BULAWAYO- For many years, Miriam Hlabangana, a farmer in Gwanda, about 150 kms south of Bulawayo, planted and harvested enough maize to not only feed her family but sell some excess to buyers from Bulawayo and beyond.
BY MARKO PHIRI
That abundance was the product of the small piece of land her late husband was allocated by the government about 15 years ago, at the height of Zimbabwe’s land reform programme, and the government support she received in the form of fertiliser and maize seed – as well as her own hard work on the land.
But in the past few years everything – the free fertiliser and seed, even the rain – has disappeared, she said.
“I am now asking my (grown) children to send mealie meal from South Africa,” Hlabangana said, referring to the ground maize that is a staple food in the region.
Her grain silo is nearly empty, at a time of year when she normally would have been busy with a winnowing basket, preparing maize for customers.
In Zimbabwe, cuts in government subsidies for small-scale farmers and a shifting climate that has altered planting seasons and brought long dry spells has made working the land much harder for the country’s subsistence farmers.
“I have the land, but I don’t know what do anymore because of successive poor harvests,” Hlabangana told Thomson Reuters Foundation.
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Already millions of Zimbabweans in the rural areas, where up to 70 percent of the country’s population live, will require food assistance this season according to assessments by the government and the Famine Early Warning System Network (Fewsne).
President Robert Mugabe in May assured farmers such as Hlabangana that they will not starve, as the government was putting in place measures to provide food assistance.
But Hlabangana, like many other farmers who previously provided the bulk of the country’s maize reserves, say being fed by someone else is humiliating.
“I want to eat the fruits of my own labour,” she said.
Zimbabwe’s maize harvest is expected to fall by 35 percent this year compared to 2014, according to the U.N. Food and Agriculture Organisation.
That means the country will need to import about half the maize it requires in 2015, at a time when harvests in neighbouring South Africa and Zambia, its regular source of imports, are also falling.
Small-scale farmers – including beneficiaries of the country’s land redistribution programme, which saw land seized from white farmers – contributed 80 percent of Zimbabwe’s total maize production during the 2013-14 growing season.
Joseph Made, the country’s agriculture minister, blames the declining harvests on climatic shifts that have cut rainfall to the country’s rain-fed fields.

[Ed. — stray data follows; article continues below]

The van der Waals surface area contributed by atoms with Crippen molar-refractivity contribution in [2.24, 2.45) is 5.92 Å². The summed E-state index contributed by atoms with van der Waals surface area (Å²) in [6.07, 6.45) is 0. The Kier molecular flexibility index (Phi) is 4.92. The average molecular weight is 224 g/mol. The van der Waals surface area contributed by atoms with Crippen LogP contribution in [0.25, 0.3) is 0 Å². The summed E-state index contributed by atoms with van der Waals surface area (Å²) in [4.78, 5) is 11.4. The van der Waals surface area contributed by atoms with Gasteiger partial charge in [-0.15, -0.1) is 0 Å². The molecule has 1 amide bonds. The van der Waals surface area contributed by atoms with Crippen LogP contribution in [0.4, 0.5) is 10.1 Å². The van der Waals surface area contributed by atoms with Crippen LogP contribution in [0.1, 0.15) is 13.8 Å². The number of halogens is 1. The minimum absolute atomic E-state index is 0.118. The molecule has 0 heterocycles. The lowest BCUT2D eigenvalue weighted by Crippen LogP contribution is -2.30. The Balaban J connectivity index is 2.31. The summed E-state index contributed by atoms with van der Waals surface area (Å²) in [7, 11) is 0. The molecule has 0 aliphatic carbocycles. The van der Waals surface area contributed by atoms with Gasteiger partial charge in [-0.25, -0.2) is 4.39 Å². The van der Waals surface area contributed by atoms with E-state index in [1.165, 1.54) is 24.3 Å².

Declining government support is also playing a role, however.
During the 2013-14 growing season, the government pumped $161 million in free maize seed and fertilizer into 1.6 million household farms, according to Finance Minister Patrick Chinamasa.
But Zimbabwe’s 2014 Agriculture ministry budget has fallen by more than half, from $390 million in 2013 to $174 million in 2014, Chinamasa said.
That has resulted in less money to support small-scale farmers this season, Chinamasa said. He accused banks of being reluctant to step in and offer cheap loans to farmers to help make up the shortfall.
However, many resettled farmers in Zimbabwe do not have title to their land, which prevents them from accessing bank loans, experts said.
Amid these funding challenges, the UK’s Department for International Development (DFID) in March released $72 million to assist smallholder farmers in three of the country’s 10 provinces with irrigation infrastructure.
Matebeleland South, Hlabangana’s province, is not among those benefitting.
Brazil, also in May, advanced a $98 million dollar loan to Zimbabwe, through its More Food for Africa Programme. The money will pay for tractors, tillers and rehabilitation of irrigation schemes.
However, Tapuwa Mashangwa, an agro-business consultant based in Bulawayo, said small-scale farmers need more help to reclaim their place as major contributors to Zimbabwe’s national food security.
That includes, among other things, the creation of more water reservoirs and better drainage systems to help deal with worsening weather extremes, such as drought and flooding, he said.
“It is not a case of one solution solves all,” he said.
In May, the Economist Intelligence Unit’s annual Global Food Security Index (GFSI) said policy and infrastructure changes were driving improvements in food security in sub-Sahara Africa.
Zimbabwe, however, appears to be going in the opposite direction as lack of support to small-scale farmers like Hlabangana, worsening weather and problems like unclear land ownership hit efforts to build production, experts said. (Reporting by Marko Phiri; editing by Laurie Goering :; Please credit the Thomson Reuters Foundation, the charitable arm of Thomson Reuters, that covers humanitarian news, climate change, women’s rights, trafficking and corruption. – Reuters